By Claire Peachey, Technical Information Services, Naval Research Laboratory
The Naval Research Laboratory’s (NRL) XAF radar, fondly known as the “flying bedspring,” was the prototype that showed the Navy what this new radio detecting and ranging system – not yet called radar – was capable of doing.
On Dec. 15, 1938, the XAF radar was installed aboard USS New York (BB 34) in preparation for Fleet exercises in the Caribbean in early 1939. During the at-sea exercises, the 200 MHz XAF system successfully spotted aircraft at distances up to 48 miles, and ships at 10 miles. It could even follow 14-inch shells in flight and detect and pinpoint destroyers making nighttime simulated torpedo attacks.
NRL physicist Robert M. Page, one of the developers of the XAF system and inventor of many other radar technologies, was aboard New York and later described the reaction after the mock attacks: “These performances were at night, with no possibility of seeing the destroyers. Their lights were out. That really impressed the officers. From then on they were sold on the stuff and they would give us anything we wanted.”
Adm. A.W. Johnson, Commander, Atlantic Squadron, reported after witnessing the demonstrations: “The equipment is one of the most important military developments since the advent of radio itself. Its value as a defensive instrument of war and as an instrument for avoidance of collisions at sea justifies the Navy’s unlimited development of the equipment.”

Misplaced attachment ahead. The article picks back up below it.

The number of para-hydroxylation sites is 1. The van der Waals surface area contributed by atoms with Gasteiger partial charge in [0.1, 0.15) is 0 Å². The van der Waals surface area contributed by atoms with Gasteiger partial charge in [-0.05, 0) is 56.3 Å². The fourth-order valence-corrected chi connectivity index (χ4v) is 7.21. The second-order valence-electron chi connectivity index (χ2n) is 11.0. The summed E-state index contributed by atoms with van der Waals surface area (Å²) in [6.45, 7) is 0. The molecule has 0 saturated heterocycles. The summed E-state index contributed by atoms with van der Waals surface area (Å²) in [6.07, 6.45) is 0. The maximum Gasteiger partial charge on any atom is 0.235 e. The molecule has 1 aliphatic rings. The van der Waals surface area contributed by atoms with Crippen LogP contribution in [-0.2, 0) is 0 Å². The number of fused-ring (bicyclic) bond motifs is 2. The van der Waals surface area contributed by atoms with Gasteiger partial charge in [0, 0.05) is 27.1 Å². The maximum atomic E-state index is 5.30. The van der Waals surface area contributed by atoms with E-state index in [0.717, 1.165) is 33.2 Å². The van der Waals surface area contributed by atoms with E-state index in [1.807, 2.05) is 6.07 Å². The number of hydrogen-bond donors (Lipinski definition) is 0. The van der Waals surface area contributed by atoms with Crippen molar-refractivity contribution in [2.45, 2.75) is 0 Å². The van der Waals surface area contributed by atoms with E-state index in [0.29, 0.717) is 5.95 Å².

XAF’s capabilities resulted in the recommendation for immediate procurement of “10 to 20 of the devices in their present form” for installation on Fleet vessels.
The NRL system went rapidly to production by RCA as the CXAM and CXAM-1 models, and by the time the United States entered World War II, these radar units were installed on 20 Navy vessels, mainly heavy cruisers, carriers, and battleships.
Radar surged in importance, and NRL, which had a wide-ranging program of radio research, developed prototypes of air and submarine radars that were also used during the war. Radar of this type contributed to the victories of at Coral Sea, Midway, and Guadalcanal.
NRL continues to be a leading center for research and development of radar systems. Today, NRL’s Radar Division conducts research on basic physical phenomena of importance to radar and related sensors, investigates new engineering techniques applicable to radar, demonstrates the feasibility of new radar concepts and systems, performs related systems analyses and evaluation of radar, and provides special consultative services. The emphasis is on new and advanced concepts and technology in radar and related sensors that are applicable to enhancing the Navy’s ability to fulfill its mission.
The National Museum of the U.S. Navy, located at the Washington Navy Yard has the original XAF radar on display in the Atlantic section of its World War II exhibit. Devoted to the display of naval artifacts, models, documents and fine art, the museum chronicles the history of the United States Navy from the American Revolution to the present. Interactive exhibits commemorate the Navy’s wartime heroes and battles as well as peacetime contributions in exploration, diplomacy, navigation and humanitarian service.